TortoiseHg Tutorial

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In order to use Mercurial, you'll need a client to interact with the repositories on our server. If you're on Windows or Debian (and hopefully Mac in a few months), you should use TortoiseHg. It has a polished interface, all the tools you'll need, and great integration with Windows Explorer/Gnome Nautilus. You can download it from here:

Once you install it and restart your computer, you can now use TortoiseHg just by right-clicking anywhere in Explorer*! Here's a quick sample project to demonstrate the basics. It will be similar to Joel Spolsky's tutorial, but simpler and geared toward the parts of TortoiseHg that we use in GCS.

*Apparently if you use the Libraries feature of Windows 7, the TortoiseHg context menu entry won't appear when you right click on blank space.

Sample project: Awesome

If you're setting up the repository for the first time, you'll need to initialize the repository on the server before anything else.
ssh (where "awesome" is the name of your project)
If this is your first time logging in, you may have to change your password. Once you log in, use this command to set up a Mercurial repository in your home directory:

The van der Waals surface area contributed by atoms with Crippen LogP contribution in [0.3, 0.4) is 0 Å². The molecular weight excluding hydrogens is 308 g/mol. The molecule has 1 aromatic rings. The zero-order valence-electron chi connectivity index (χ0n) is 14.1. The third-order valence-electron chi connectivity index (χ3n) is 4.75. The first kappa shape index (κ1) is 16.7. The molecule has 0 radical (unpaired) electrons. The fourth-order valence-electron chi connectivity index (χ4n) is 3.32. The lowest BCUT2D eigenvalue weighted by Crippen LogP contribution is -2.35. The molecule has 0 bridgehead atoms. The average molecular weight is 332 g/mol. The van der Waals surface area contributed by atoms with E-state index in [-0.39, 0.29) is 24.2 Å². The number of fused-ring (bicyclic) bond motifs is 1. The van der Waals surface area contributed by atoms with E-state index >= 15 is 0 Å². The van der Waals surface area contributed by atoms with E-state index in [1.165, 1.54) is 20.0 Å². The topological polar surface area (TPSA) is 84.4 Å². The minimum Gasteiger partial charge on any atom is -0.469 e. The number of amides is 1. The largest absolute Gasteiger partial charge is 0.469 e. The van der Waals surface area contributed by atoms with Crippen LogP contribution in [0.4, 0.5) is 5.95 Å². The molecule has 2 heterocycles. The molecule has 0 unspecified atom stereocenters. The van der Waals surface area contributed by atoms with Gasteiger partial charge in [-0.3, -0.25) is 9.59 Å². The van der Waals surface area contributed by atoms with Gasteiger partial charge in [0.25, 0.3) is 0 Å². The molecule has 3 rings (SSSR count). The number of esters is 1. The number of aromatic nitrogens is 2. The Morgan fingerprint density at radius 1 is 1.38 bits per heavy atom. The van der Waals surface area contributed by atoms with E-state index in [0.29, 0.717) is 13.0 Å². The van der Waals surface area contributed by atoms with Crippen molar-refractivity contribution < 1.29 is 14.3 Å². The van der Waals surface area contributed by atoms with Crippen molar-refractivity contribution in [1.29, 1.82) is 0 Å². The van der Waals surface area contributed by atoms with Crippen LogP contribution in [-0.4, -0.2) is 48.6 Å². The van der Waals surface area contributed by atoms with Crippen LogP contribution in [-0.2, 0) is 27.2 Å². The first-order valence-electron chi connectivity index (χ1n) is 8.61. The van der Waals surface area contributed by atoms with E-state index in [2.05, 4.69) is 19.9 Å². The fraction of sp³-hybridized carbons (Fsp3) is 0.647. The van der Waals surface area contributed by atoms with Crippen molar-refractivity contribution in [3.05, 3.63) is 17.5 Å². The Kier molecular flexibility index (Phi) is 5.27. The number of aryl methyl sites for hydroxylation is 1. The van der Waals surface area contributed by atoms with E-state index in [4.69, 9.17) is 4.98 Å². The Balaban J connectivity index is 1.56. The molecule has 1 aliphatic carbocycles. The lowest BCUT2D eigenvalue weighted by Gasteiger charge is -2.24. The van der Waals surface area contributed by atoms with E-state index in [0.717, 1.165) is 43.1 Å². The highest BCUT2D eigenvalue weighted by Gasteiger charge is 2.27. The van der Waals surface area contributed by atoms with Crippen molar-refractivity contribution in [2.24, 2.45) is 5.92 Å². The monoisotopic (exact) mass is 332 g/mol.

hg init hg
This will initialize a repository in a folder called "hg". Now everyone on your project can use it!

Once you have a working repository on the GCS server, let's move on to the TortoiseHg part. The first thing you'll want to do is clone the repository to your computer. Here are some pretty pictures to demonstrate:

Right click somewhere in Explorer and select the "Clone" option.

The standard read-only URL for our project repositories is: If this doesn't work, then let our system admin know! The other URL (which is not read-only, but requires a password) is ssh://

Once TortoiseHg finishes cloning the repository, you should see it in Explorer, with the green checkmark showing that it's up to date.

Before we can do anything with the repository, we should make sure we set some settings. First, go to "Explorer Extension Settings".

Scroll through the Sub menu items to select "Synchronize", then press "<- Top" to add it to the context menu. This will be one of your most frequently used commands, so this will save you some time!

Then, go to "Repository Settings", and click on the "Commit" tab.

Enter a meaningful username - andrewid followed by email seems appropriate. Now, click on the "Synchronize" tab, and select "update" in the pulldown menu next to "After Pull Operation".

In Mercurial, when you pull changes from the server's repository, the changes don't immediately go into effect in your local working directory. For the sake of convenience, selecting "update" will make sure your working copy is always up to date.

While you're still in the "Synchronize" tab, if there is a default repository path, select it and click Edit; if not, click Add. Because you will not be able to push changes through the http read-only path, changing this to the ssh path will make sure you always have a secure connection. The format for this path is ssh://